• Currently, the NC Council for Women receives and directs divorce filing fees to Domestic Violence Centers.  DV programs only serve victims of sexual abuse/domestic abuse. We estimate that 85% of displaced homemaker clients are not domestic violence survivors.
  • No savings are obtained from moving funding to domestic violence programs in 2014. Cutting 36% of the fees severely hinders the effectiveness of the programs to deliver services. Maintain full $55 per program allocation from divorce filing fees to sustain services and move over 5,000 women/men from dependency to wage earners and taxpayers.
  1. Restore fees from divorce filing applications for Displaced Homemaker Programs in 2013 and 2014.
  1.  Do not phase out the program in 2014 by redirecting fees to domestic violence (DV) programs in 2014. Programs serve different needs and both are important to families in N.C.

“Shifting funding to domestic violence centers in 2014 means women who are not victims/ survivors/ or who are over 50 without small children and who do not qualify for services from county agencies will have nowhere to turn especially in rural areas.” – Dion Terry, Ed.D., M.P.A., Former Executive Director, Women’s Resource Center in Alamance County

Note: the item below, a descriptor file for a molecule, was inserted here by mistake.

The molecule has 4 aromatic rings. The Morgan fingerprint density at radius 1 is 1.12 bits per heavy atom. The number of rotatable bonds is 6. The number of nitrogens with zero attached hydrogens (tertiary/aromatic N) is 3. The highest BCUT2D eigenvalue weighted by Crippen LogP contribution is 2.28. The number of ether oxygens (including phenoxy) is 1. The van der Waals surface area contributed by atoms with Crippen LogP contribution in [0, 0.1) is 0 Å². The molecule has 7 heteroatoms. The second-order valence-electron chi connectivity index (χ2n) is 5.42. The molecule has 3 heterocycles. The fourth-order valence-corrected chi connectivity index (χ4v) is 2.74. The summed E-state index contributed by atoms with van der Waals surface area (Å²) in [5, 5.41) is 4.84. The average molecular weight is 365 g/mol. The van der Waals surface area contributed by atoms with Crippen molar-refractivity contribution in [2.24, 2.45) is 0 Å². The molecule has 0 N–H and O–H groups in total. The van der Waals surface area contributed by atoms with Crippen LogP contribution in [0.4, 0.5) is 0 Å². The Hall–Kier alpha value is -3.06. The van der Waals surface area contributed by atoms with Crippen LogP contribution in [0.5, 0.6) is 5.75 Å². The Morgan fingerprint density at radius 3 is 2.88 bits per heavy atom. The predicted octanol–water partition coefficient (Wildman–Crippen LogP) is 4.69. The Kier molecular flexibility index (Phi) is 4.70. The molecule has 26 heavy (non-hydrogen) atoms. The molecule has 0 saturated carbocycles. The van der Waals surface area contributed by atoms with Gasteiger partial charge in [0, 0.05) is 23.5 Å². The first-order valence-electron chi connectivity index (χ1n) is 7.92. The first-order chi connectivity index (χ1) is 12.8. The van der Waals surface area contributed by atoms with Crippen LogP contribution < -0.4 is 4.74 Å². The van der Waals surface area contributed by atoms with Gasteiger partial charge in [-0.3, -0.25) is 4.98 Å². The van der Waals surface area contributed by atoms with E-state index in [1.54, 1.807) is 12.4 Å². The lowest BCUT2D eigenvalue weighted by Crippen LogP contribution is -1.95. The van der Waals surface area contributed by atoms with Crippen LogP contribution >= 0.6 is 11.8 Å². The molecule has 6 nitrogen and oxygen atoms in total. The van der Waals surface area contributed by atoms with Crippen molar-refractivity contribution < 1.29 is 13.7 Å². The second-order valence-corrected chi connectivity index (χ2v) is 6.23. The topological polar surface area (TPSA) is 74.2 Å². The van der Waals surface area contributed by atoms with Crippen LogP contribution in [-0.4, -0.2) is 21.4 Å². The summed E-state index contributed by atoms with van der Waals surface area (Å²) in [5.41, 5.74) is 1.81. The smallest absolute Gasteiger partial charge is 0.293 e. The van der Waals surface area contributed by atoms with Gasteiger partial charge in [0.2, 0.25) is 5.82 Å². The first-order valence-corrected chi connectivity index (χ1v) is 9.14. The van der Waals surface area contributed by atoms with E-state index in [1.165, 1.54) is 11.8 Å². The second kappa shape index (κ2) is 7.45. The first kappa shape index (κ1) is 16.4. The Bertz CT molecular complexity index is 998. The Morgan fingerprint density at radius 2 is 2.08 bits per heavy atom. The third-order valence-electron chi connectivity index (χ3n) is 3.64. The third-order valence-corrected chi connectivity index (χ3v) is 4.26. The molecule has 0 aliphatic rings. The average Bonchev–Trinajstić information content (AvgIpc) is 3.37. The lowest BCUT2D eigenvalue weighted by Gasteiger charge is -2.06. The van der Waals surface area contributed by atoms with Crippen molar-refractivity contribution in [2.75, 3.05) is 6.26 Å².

There is still much more education work to be done. Please target your efforts to members appointed to the Appropriations Committee. Funding is currently approved until FY 2014 but the 36% reduction will require programs to cut workforce stabilization services. 

Senate Conferees: Sen. Peter S. BrunstetterChair; Sen. Harry BrownSen. Neal HuntSen. Tom ApodacaSen. Bill RabonSen. Ralph Hise

House Conferees: Rep. Nelson DollarChair; Rep. Justin P. BurrRep. Linda P. JohnsonRep. Bryan R. HollowayRep. John A. TorbettRep. Phil ShepardRep. William D. BrissonRep. Marilyn AvilaRep. Mark W. HolloRep. D. Craig HornRep. Chuck McGradyRep. Hugh BlackwellRep. N. Leo DaughtryRep. Pat B. HurleyRep. James L. Boles, Jr.Rep. John FairclothRep. Roger WestRep. Pat McElraftRep. George G. ClevelandRep. Rayne BrownRep. Jason SaineRep. Tim MooreRep. David R. Lewis

Thank you so much for your great support of women and families!  

Senate Budget Eliminates Funding for Displaced Homemaker Programs

Senate Budget Eliminates Funding for Displaced Homemaker Programs

While “Displaced Homemaker” may have fallen out of regular use, the women and men whose lives are defined by that antiquated term are still with us. These people have not been fully employed for years, and many of them have been especially hard hit by the great recession. The NC Senate’s budget eliminates funding for displaced homemaker programs will have a devastating impact on the ability of Compass Center and programs like ours in 34 other counties across North Carolina to provide services that help them get reintegrated into our economy.